By: Saffie Kamara
In recognition of Women’s History Month, Districtly Speaking concluded our series with a month-long discussion on women empowerment. On March 25th, our town hall focused on the progression of female TV roles. Panelists included Shani Simpson, Museum Educator Local Artist & Blogger, Claritza Jimenez, TV Producer, Associated Press and Lauren Allen, Blogger.
The discussion kicked off with references to the TV show “Scandal” created by African American writer, Shonda Rhimes featuring African American actress, Kerry Washington.
In almost forty years, African American actresses have not had a leading role on primetime TV. With “Scandal” being a big hit on ABC, Kerry Washington has paved the way for other actresses to have leading roles as well. Recently, “Deception” made a premier on NBC which stars Meagan Good.
Although we are seeing this progression of women on TV, we are also seeing another side which is reality TV. This became the primary topic during our town hall.
“Now as I’ve gotten older, I watch TV more so based on my interest as opposed to scripts.” Simpson said.
Whether watching reality TV is our guilty pleasure or we watch it for pure entertainment, the panelists and audience members agreed “we are still watching it.” The different opinions in the room regarding women in reality TV kept the conversation going. Some members believed that the drama and sexuality made reality shows entertaining while others wanted to see more diversity on TV.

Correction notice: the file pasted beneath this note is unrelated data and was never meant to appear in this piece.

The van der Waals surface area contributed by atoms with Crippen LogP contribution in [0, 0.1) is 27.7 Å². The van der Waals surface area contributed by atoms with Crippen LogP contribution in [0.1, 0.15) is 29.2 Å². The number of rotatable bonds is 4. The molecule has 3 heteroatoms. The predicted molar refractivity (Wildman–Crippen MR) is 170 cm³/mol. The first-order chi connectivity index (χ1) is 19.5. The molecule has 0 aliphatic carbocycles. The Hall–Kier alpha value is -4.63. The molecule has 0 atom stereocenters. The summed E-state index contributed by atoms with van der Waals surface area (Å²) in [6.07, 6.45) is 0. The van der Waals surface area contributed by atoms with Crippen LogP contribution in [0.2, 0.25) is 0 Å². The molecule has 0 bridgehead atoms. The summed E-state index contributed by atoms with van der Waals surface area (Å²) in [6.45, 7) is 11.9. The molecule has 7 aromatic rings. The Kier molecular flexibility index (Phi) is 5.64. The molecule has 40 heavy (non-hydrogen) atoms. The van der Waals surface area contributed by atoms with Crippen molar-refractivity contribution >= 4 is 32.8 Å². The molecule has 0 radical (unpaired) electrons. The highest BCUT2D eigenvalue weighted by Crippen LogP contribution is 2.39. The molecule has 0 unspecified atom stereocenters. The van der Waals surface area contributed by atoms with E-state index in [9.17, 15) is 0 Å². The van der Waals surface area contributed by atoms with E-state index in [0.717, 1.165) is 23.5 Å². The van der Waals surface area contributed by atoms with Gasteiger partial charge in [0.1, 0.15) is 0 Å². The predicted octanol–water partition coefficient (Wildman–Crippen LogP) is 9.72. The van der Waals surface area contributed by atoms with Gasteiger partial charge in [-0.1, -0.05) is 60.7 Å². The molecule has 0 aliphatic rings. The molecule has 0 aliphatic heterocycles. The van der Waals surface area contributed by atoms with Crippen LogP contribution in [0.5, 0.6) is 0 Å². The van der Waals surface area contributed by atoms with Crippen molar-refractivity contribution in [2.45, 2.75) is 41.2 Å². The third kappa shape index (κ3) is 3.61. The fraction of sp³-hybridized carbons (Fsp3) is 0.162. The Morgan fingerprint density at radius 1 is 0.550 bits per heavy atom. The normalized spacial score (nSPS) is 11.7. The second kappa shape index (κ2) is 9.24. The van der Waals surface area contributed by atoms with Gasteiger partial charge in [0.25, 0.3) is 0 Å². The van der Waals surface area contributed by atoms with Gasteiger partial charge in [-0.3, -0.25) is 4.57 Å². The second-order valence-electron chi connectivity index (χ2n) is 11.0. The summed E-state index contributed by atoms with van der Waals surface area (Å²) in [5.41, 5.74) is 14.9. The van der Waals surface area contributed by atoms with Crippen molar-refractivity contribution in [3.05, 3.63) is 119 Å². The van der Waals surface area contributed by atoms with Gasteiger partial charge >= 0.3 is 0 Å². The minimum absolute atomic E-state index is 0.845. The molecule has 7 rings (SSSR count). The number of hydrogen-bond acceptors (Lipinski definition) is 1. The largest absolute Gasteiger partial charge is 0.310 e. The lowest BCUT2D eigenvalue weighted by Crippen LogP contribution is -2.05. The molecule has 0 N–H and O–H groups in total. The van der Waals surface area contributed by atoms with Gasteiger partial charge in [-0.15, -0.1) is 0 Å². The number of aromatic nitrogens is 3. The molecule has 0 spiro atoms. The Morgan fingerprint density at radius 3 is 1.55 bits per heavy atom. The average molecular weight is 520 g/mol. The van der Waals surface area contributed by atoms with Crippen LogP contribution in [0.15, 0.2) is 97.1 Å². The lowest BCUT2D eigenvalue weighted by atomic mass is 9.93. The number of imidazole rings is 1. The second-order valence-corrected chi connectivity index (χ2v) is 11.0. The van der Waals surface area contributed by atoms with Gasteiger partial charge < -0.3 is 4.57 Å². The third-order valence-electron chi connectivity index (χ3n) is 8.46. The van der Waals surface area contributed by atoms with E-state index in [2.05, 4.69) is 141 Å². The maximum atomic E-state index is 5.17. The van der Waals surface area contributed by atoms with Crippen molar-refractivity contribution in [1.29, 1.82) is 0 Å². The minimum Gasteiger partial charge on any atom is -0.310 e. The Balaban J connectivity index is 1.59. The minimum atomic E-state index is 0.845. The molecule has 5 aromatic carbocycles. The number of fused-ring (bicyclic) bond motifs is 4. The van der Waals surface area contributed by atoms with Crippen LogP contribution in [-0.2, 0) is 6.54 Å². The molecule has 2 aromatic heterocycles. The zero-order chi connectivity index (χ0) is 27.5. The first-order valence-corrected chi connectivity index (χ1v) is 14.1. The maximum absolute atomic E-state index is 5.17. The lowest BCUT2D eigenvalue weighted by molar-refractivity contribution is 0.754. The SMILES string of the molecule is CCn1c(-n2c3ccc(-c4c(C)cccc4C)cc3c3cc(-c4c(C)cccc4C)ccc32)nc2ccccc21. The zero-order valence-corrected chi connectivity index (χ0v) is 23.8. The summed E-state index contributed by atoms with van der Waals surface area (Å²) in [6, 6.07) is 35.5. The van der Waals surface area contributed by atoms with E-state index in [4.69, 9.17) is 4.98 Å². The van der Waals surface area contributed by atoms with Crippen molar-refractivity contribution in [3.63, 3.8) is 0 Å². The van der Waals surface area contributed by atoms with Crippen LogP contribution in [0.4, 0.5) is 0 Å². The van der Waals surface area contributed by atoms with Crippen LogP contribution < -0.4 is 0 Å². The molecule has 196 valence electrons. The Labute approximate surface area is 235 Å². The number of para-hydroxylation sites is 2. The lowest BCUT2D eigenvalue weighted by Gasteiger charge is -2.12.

“More socioeconomic narratives would be something I would like to see.” said Allen.
As TV shows such as “Real Housewives of Atlanta” and “Basketball Wives” are making their way to TV stations, some participants expressed that they did not like the violent and sexual portrayal of these women. Meanwhile, Jimenez viewed this as a good way for business development.
“While we are judging women on “[Real] Housewives [of] [Atlanta]” and “Basketball Wives” it is actually building a platform for these women.” Jimenez said.
According to audience member Yetunde Okesola, most of these reality TV stars do not even fit the titles of these TV shows and are still able to make these business ventures.
“Most of these women are not even housewives.” said Okesola.
As the town hall continued, panelists and audience members discussed the difference in roles between reality TV and films such as Tyler Perry.
“When you’re a film director and this is your craft, it should be a little more complex and then you give me “Madea’s Family Reunion?” I set the bar higher for Tyler Perry.” said Jimenez.
According to Allen however, reality TV shows such as “Real Housewives of Atlanta” were no better than Tyler Perry’s simplistic scripts.
As the town hall came to a close, it was mentioned that there is still a need for more female presence behind the scenes.
“If we have more women bringing more to the table we can change the gender disparity.” Simpson said.